This one is which is a bit easier to spot than the rest but again, if you do not know what to look for, they can easily be missed. They are classified as bugs (Hempitera) and not (Orthoptera) crickets and grasshoppers.
Cicadas are a well known family who's shrill buzzing on a summer night is very annoying to some people. The males have a pair of circular sound-producing organs that appear as 2 round membranes on either side of the abdomen, each reinforced with a srtong circular ring.
A muscle attached to the centre contracts and the recoil produces a click. Rapid contraction of these muscles produces a continuous noise. Both sexes have ears on the underside of the abdomen.
Males have at least one specific call to which females are attracted. One calling male stimulates others to joing in, forming a chorus.
Newly hatched nymphs dig into the ground using their enlarged fore legs. Here they feed on roots and it takes many years (sometimes over a decade) before they emerge, climb up a tree and moult into adults, leaving the dry skin attached to the bark.
They have two pairs of transparent wings, often attractively marked.

Monday, September 27, 2010

Vacation Time -Day 1

The early morning sunrise found me well on my way to my destination. TWO WEEKS in the BUSH!! WOW!! I had been waiting a long time for this. The year to date has been extremely busy and hectic for me and I really needed the rest.
You have heard of The Old Woman Who Lived In A Shoe? Well here it is!! And you thought it was just a nursery rhyme? Just goes to show we should always believe in fairy tales as the do come true. :)

The last time I was in the area, this was a place were they still hand-made shoes and I was hoping to stop and get a pair as they are SO comfortable but now they use it as the entrance to Echo Cave which is a pity. Although I have bought new hiking shoes, they are not what I want and was really looking forward to seeing what these people had. Oh well .......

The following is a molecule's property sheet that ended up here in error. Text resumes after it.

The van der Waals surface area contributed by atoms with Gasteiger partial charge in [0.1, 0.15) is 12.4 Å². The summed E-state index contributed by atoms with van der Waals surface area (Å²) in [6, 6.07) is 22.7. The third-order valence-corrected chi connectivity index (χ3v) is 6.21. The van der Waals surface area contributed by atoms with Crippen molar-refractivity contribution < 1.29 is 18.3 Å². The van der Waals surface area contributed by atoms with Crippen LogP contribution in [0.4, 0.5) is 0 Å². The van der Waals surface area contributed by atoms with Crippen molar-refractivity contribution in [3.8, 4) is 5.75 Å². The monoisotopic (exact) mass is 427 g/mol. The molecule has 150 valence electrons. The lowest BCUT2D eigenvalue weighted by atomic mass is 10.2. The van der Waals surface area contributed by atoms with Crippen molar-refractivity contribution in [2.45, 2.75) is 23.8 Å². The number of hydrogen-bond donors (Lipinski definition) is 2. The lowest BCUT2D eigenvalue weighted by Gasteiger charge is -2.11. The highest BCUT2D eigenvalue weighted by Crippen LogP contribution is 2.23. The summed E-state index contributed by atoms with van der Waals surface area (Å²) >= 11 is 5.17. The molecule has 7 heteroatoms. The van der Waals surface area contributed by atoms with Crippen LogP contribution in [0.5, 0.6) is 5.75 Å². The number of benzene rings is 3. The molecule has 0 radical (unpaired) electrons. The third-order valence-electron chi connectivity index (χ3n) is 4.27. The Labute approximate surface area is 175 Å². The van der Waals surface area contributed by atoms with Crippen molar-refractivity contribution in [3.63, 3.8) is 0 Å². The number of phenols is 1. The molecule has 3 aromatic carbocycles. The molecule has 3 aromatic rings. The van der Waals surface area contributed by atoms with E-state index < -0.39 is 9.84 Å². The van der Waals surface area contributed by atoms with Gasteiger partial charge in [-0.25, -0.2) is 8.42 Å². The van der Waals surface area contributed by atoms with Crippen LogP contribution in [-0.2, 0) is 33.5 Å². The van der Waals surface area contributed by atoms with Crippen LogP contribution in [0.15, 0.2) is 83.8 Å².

Although it is nearly the end of September and our rains should have started weeks ago, the rivers have very little water in them. This, the Olifants (Elephants) River is dry, both upstream ....
and down, there is nothing but sand.
All that is left is a small stream to the one side. At least it is still enough for the animals to have a drink and the crocodiles and hippos to bathe in.
Walking in the beds, there are many wonderful stones to be found.

This is a Red Leafed Rock fig and you can see where it gets its name from. This is not a miniture tree although this specimen is small, about 14-15 feet in height.
A better look at the root formation. They do not require soild to grow in and need very little water to thrive.
Going to stay in the bush for a few days, weeks, months, in order to do photography, there are a few things which are absolutely essential.

1. Hat – this is the top most important thing you should take. Forget your camera if you want to forget something but NOT a hat. Even in winter, the sun can get mighty warm, especially if you are not used to it.
2. This might sound stupid, but next in order of importance is a cotton, long sleeve shirt. You might get hot in it but it prevents you from getting sunburn and in the summer, helps keep mosquitoes from biting.
3. If you are prone to those nasty little things which bite, a good mosquito repellent comes in handy.
4. Wear comfortable walking shoes, preferably some which you have worn many times as this is not the time to get a blister.
5. Always have a bottle of water, even coffee or a beer will do. This comes in handy when you find a nice shady spot and want to take a break.
6. Depending on how long you are going to be out, take a couple of sandwiches along, but even on a short walk, an apple or orange adds to your moisture intake.
7. Now, if you are going to take pictures, please remember to pack in your camera plus some spare batteries and/or an extra memory card. Then don’t forget the binoculars.
8. The time of day you go for a walk is important, early in the morning or late afternoon being the best as then you miss the heat and your light is at its best. Also, early mornings are better to get good bug pictures as they have still not warmed up and are clinging to grass and weeds.